Moving in to avoid escalating property prices - but what happens when you move on?

17 Sep 2014

Reports of escalating house prices have never been far from the headlines this year. The latest report from the Office of National Statistics (ONS) shows that property prices have leapt 11.7% this year across the country, with rental prices following close behind.

As property prices skyrocket, more couples are making the decision to pool their resources and move in together to increase their buying power. The ONS reports that cohabitation rates have risen by 22% in the past ten years, and are set to increase to 3.3 million families by 2033. But what many cohabiting couples don’t realise is that they have very little legal or financial protection relating to their property if the relationship breaks down.

Resolution chair Jo Edwards says:

“There are 2,859,000 cohabiting families in the UK, more than ever before. But many couples don’t know that cohabitation and property rights are not straight forward. Cohabiting couples don’t have the same legal protection as married couples, no matter how long you’ve been together. This becomes particularly important in the event the relationship ends or if one partner dies.”

“The terms ‘common-law’ and ‘de facto partner’ don’t exist in the eyes of English law, no matter how long the relationship. This is one of the biggest misconceptions about the rights of unmarried couples that live together – people think they have rights that in fact don’t exist in current law.”

For married couples or those in a civil partnership there is an established legal framework for dealing with matrimonial property rights, designed to ensure that each person has some right to a share in the property.

But for cohabiting couples, the situation is murkier. Ms Edwards explains:

“If an unmarried couple living together split up and the property is in one person’s name, the next step is to work out whether the other person has an interest in the property – for instance, by paying towards the mortgage, helping with repairs or even having contributed to the deposit. But if these contributions are not reflected in a form of written agreement setting out respective shares in the property, the partner who is not named on the title deed may find themselves fighting to establish the extent of their share if they separate and, in extreme cases, without any rights to the home they have shared with their former partner.”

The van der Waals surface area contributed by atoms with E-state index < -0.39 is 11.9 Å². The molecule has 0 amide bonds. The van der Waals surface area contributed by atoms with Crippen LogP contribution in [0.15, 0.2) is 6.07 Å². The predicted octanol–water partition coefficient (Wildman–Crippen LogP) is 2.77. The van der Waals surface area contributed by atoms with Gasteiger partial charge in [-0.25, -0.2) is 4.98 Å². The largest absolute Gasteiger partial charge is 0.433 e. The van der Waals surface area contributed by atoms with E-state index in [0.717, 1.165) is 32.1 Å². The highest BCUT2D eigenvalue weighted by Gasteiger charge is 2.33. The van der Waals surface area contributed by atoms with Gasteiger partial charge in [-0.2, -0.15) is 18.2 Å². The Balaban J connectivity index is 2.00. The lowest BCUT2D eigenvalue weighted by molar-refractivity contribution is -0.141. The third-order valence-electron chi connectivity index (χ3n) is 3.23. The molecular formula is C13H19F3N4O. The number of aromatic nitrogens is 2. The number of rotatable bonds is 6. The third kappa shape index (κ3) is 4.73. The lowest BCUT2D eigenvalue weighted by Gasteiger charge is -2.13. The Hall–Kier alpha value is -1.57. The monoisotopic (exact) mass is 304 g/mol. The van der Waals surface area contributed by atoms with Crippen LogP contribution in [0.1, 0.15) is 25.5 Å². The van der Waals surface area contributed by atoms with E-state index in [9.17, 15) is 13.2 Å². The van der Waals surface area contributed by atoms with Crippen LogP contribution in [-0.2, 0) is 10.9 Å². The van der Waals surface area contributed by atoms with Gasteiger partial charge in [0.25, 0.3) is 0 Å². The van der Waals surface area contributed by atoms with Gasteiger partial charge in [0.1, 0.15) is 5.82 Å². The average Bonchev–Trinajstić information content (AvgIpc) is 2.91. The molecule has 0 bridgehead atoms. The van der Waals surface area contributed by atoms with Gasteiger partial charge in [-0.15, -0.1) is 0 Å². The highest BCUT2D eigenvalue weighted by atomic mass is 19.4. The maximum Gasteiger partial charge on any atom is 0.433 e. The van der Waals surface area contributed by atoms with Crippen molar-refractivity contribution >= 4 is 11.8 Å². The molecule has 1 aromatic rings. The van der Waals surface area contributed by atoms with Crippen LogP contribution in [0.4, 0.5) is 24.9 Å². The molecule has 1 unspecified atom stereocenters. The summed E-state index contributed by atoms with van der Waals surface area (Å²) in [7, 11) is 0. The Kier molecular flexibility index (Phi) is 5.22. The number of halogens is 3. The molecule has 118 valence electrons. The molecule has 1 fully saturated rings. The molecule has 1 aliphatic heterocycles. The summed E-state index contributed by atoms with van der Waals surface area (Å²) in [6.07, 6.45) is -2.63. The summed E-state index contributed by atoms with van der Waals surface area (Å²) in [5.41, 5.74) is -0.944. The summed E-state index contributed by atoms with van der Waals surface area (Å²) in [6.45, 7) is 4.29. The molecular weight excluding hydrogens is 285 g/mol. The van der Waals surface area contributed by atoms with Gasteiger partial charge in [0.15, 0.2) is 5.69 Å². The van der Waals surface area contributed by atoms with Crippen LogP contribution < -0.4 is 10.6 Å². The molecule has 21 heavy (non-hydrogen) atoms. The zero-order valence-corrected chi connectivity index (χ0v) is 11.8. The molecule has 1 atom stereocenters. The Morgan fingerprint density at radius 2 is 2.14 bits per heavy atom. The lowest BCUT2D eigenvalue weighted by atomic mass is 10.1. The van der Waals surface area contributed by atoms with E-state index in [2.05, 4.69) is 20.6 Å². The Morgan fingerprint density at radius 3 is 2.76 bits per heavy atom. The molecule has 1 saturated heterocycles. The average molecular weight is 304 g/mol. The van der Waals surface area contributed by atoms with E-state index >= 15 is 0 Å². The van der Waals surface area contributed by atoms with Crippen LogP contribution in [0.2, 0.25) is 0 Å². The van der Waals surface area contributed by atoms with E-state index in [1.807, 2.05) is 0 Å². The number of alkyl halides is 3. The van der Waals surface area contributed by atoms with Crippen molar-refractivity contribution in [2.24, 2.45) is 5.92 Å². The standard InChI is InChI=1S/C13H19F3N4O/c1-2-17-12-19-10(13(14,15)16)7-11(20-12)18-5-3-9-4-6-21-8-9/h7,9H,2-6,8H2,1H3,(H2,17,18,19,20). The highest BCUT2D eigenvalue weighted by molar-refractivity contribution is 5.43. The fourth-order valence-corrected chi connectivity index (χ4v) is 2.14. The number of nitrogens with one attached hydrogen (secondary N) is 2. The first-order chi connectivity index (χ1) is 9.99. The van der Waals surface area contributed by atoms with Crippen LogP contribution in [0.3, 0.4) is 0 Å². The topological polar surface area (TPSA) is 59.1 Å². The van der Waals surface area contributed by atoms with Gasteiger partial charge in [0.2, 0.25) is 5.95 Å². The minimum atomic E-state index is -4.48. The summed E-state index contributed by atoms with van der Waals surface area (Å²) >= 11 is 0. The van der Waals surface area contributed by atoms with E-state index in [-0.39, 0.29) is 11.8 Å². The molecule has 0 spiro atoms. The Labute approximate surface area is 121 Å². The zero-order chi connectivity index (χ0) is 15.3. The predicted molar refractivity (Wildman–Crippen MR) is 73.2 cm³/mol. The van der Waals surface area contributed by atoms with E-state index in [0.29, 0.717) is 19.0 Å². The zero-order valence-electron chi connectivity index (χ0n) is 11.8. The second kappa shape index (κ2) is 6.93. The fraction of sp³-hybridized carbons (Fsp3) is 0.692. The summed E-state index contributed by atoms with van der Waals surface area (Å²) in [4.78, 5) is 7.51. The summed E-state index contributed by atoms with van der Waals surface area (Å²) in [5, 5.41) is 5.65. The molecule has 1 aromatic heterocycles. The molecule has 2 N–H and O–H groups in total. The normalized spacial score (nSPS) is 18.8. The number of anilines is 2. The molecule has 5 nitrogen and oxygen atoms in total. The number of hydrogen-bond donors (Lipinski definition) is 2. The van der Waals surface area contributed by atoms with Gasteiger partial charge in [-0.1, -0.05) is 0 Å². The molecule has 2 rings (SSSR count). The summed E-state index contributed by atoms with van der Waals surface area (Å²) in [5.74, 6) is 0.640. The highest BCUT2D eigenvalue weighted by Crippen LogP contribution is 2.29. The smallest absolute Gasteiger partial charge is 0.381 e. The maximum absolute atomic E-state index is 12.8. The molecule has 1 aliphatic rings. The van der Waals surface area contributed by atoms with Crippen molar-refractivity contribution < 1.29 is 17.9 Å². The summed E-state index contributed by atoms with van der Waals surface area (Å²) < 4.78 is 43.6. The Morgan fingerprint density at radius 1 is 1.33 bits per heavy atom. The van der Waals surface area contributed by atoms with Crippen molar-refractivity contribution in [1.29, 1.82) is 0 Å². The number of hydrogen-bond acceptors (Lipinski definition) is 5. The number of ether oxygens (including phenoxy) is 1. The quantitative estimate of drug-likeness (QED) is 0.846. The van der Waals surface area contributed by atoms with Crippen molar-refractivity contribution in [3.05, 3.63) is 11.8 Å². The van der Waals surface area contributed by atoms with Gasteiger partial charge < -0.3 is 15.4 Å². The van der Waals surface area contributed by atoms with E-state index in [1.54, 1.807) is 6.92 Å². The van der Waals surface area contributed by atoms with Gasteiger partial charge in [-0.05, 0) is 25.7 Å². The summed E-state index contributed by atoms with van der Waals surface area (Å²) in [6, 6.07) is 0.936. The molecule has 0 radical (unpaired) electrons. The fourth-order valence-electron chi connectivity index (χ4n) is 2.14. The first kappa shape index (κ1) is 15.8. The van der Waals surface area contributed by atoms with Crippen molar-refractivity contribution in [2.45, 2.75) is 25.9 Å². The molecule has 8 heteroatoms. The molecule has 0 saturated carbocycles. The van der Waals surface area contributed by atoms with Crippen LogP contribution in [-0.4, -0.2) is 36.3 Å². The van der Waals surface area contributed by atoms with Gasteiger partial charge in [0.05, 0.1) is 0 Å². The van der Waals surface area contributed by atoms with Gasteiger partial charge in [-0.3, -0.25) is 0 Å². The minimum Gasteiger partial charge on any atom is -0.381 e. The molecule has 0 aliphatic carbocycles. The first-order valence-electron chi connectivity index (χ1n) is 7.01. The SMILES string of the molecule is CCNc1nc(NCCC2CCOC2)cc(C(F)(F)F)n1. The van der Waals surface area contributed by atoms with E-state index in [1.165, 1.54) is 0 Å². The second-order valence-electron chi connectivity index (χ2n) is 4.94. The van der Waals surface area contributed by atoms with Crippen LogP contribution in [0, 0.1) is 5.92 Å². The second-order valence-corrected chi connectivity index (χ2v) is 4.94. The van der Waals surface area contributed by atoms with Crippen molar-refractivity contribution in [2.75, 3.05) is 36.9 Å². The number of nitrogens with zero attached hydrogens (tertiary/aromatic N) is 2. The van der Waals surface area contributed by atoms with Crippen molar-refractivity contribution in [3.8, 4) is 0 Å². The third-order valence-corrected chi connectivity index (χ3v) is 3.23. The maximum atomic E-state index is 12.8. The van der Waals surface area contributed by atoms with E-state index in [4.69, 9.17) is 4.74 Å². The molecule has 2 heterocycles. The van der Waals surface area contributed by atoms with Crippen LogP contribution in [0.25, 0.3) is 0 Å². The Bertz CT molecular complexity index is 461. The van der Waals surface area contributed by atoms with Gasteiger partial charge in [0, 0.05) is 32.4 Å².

“Drawing up a declaration of trust agreement should be an essential step for couples moving in together into a property owned by one of them, who are sharing responsibility for paying for and maintaining the property.”

If you’re buying a property in joint names, how you describe ownership on the title deeds can also play an important role in how the property is treated if one party passes away. Jo Edwards says:

“There are two main ways to draw up a contract for a couple purchasing a property – as joint tenants, or as tenants-in-common. If you opt for joint tenancy, the shares are undefined and if one of you dies, that share will pass automatically to the other partner. But if you choose tenancy in common, each partner owns a specific share in a defined amount, which can be left to whoever they choose.”

If you opt for this arrangement, Ms Edwards advises, you need to put other measures in place, such as a will, to ensure your share passes to the person you want it to. This is the more common form of co-ownership for unmarried cohabitants, but it’s important that the shares are defined and wills drawn up.

“Ultimately,” she says, “the law on cohabitation is in desperate need of reform to ensure cohabiting couples have the same legal protection as other relationships. In my practice, I have seen particular difficulties and often injustice, where the property is owned in the name of one person and the other has struggled to establish any interest – despite, in some cases, having cohabited for a long time and had children together. Resolution would like to see the next Government, regardless of its composition, address this issue urgently to bring English law into step with the modern world.”

A 2013 poll by Resolution shows that three quarters of MPs agree legal rights for unmarried cohabiting couples are unclear.

“Until there is change,” Ms Edwards adds, “unmarried couples moving in together to take advantage of the London housing boom need to take extra care when purchasing a property to ensure that their arrangements are fair and legally recognisable.”